April 10, 2009
A woman whose husband died two years ago after being found unconscious in the men’s sauna at the Lafayette Family YMCA has settled a lawsuit she filed against the organization.
Berma L. Johnson recently accepted payment from the YMCA’s insurance provider, said her attorney, Jeff Cooke. He declined to release the amount because it was handled outside of court.
Johnson filed the civil complaint in February 2008 in Tippecanoe Superior Court 2, alleging that the YMCA failed to properly monitor the sauna and that employees may have removed or modified its timers.
Her husband, James “Jimmy” Johnson, 61, died at St. Elizabeth Medical Center on Jan. 21, 2007, two days after he was found. “Berma is satisfied. … We are pleased with the way it ended,” Cooke said. “We worked through the issues and came to a reasonable result that Mrs. Johnson approved.
Read Article: Journal & Courier Online
The family of a man permanently disabled when an iron storm grate dislodged and crashed through his windshield in 2007 has expanded a lawsuit to include companies that allegedly sold or manufactured equipment that was not intended to be used on state highways.
The amended lawsuit, filed in Suffolk Superior Court, alleges that E.J. Prescott of Middleton sold risers to a state highway contractor, SPS New England, knowing that they were unfit for use on a highway project.
E.J. Prescott then failed to warn SPS that the risers were not meant to be used to elevate catch basin grates to the height of the highway surface in spots where they would be exposed to repeated impact by traffic, the suit contends. The suit also names the manufacturer of the risers, Quality Water Products of South Barre, as a third-party defendant.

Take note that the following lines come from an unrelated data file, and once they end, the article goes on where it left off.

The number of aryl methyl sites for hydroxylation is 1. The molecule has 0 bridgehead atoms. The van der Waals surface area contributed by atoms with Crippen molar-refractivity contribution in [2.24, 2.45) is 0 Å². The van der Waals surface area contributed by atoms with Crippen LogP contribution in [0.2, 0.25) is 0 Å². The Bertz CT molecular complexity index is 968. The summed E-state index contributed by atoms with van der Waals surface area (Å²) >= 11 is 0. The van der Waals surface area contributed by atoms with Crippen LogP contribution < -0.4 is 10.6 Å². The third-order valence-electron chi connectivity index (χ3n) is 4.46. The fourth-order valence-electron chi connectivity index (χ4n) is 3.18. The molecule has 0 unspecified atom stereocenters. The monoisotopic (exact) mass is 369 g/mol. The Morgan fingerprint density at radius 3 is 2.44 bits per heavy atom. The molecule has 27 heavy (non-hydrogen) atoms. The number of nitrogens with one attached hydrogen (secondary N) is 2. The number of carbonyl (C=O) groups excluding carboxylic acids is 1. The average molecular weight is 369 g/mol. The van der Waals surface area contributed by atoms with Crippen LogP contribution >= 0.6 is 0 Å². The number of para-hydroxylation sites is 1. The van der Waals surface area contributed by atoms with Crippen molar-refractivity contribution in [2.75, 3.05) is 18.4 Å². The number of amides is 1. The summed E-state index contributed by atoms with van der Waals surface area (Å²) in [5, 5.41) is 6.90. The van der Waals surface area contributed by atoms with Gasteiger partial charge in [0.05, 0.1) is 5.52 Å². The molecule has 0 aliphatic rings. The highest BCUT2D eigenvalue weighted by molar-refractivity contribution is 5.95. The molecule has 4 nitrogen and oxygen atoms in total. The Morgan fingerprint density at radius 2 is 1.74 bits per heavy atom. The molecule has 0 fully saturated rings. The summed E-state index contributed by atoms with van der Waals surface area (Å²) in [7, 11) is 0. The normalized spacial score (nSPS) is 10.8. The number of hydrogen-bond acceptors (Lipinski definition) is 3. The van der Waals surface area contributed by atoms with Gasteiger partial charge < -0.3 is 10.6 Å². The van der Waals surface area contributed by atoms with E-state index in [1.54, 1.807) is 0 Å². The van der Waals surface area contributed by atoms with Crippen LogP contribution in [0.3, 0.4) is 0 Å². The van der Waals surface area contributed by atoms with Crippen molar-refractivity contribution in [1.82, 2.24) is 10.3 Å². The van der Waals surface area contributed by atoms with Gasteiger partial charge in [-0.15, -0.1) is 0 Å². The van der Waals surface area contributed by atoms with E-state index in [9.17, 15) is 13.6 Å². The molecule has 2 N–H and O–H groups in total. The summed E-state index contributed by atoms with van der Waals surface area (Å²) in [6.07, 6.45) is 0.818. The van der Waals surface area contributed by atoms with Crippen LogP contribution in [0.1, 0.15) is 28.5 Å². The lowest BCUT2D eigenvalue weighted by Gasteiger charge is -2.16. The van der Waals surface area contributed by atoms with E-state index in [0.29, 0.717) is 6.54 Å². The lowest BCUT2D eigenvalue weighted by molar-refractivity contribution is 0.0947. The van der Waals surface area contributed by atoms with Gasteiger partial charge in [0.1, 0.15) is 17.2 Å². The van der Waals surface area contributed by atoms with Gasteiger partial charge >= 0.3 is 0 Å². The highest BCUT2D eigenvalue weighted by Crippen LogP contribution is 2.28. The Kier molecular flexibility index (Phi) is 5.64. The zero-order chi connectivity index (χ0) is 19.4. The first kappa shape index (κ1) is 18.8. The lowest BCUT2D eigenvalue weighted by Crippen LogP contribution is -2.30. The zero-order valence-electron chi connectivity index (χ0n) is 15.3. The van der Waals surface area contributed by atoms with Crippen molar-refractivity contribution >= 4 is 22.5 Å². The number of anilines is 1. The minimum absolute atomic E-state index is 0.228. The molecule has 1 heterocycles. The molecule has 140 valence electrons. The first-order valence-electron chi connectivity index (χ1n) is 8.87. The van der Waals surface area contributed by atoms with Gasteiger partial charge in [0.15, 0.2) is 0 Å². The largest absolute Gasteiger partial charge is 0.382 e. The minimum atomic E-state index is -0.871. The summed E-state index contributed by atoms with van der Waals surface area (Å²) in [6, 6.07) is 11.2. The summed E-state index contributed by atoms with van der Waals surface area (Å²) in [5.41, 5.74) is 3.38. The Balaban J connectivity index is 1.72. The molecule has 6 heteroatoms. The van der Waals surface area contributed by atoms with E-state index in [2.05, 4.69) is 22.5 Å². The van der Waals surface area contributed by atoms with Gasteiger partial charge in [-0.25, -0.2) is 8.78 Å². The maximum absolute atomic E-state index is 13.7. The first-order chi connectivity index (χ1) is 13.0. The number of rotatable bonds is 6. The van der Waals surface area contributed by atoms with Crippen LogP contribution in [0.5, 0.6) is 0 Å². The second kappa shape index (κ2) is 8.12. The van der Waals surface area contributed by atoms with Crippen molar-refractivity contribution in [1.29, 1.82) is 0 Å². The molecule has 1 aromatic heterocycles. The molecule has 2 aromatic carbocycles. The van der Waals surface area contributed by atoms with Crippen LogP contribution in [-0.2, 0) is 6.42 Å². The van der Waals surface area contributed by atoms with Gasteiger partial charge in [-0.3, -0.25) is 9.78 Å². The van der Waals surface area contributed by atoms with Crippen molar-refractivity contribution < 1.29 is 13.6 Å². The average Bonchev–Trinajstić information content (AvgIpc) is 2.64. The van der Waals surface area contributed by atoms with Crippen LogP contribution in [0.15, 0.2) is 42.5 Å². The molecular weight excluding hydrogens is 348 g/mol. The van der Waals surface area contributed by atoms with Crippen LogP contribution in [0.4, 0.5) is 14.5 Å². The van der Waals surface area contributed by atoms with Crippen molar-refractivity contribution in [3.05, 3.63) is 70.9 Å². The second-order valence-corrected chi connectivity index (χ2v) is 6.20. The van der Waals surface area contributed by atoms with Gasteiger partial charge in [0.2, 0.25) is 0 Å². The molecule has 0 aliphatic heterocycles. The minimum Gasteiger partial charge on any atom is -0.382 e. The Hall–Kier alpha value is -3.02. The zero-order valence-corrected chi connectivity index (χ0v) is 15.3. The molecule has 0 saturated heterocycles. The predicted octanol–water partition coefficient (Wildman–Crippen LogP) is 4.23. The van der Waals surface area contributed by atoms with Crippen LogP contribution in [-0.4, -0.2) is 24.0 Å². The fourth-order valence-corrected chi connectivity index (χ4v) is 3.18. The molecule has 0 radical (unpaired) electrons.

Read Article: Boston Globe
A woman has filed a federal class action lawsuit against a Tulsa-based construction industry toolmaker, claiming gender discrimination.
Plaintiff Ronica Tabor alleges in a complaint filed Tuesday that a district manager at Hilti North America told her that women had to work harder than men to learn how to use and sell tools, “because tools are like guns, which come natural to men.”
Tabor also alleges the manager told her to discuss the position she was interviewing for with her husband because “she had a young child.” Susie Wellendorf, a spokeswoman for the company, said Tabor’s claims were without merit and that Hilti would “vigorously defend itself against these false allegations.”
Read Article: Forbes
A soldier formerly based in Casper had no choice but to sue three Casper doctors in federal court for medical malpractice that nearly killed him, he said Tuesday.
“First, it was for my family,” former U.S. Army Staff Sgt. Edward Poche, 39, said in an interview from his home in Byron, Ga. “I lost my career over what happened, and [the family] had to come first,” Poche said.
He and his wife, Cynthia, also wanted Wyoming residents to know they have the right to take action in similar cases, he said. “I survived; the next guy might not.” Poche’s attorney, Steven Shapiro, said he partly framed the case with a public perspective. “We told the jury, ‘Is this the kind of care you want in the state of Wyoming?’”
After a four-week trial ending Friday, the jury in U.S. District Court in Cheyenne awarded the Poches $1.6 million in damages — about half of what they were demanding — after finding Dr. Raoul Joubran 60 percent negligent and Dr. Mary MacGuire 40 percent negligent. The jury did not find Dr. James Anderson negligent.
Read Article: Casper Star Tribune
Federal regulators said Wednesday that that they would ask makers of some of the riskiest medical devices to prove that their products were safe and effective — a step that critics have said was long overdue.
In January, the Government Accountability Office issued a report scolding the Food and Drug Administration for failing for decades to fix its system for reviewing categories of devices that have been on the market since before the enactment of the medical device law in 1976.
Such legacy devices, as they are known, were originally allowed on the market with minimal testing. But in the 1976 law Congress told the F.D.A. to gradually reclassify these older devices and decide which ones needed extensive testing before approval of new versions and which ones did not.
Read Article: New York Times
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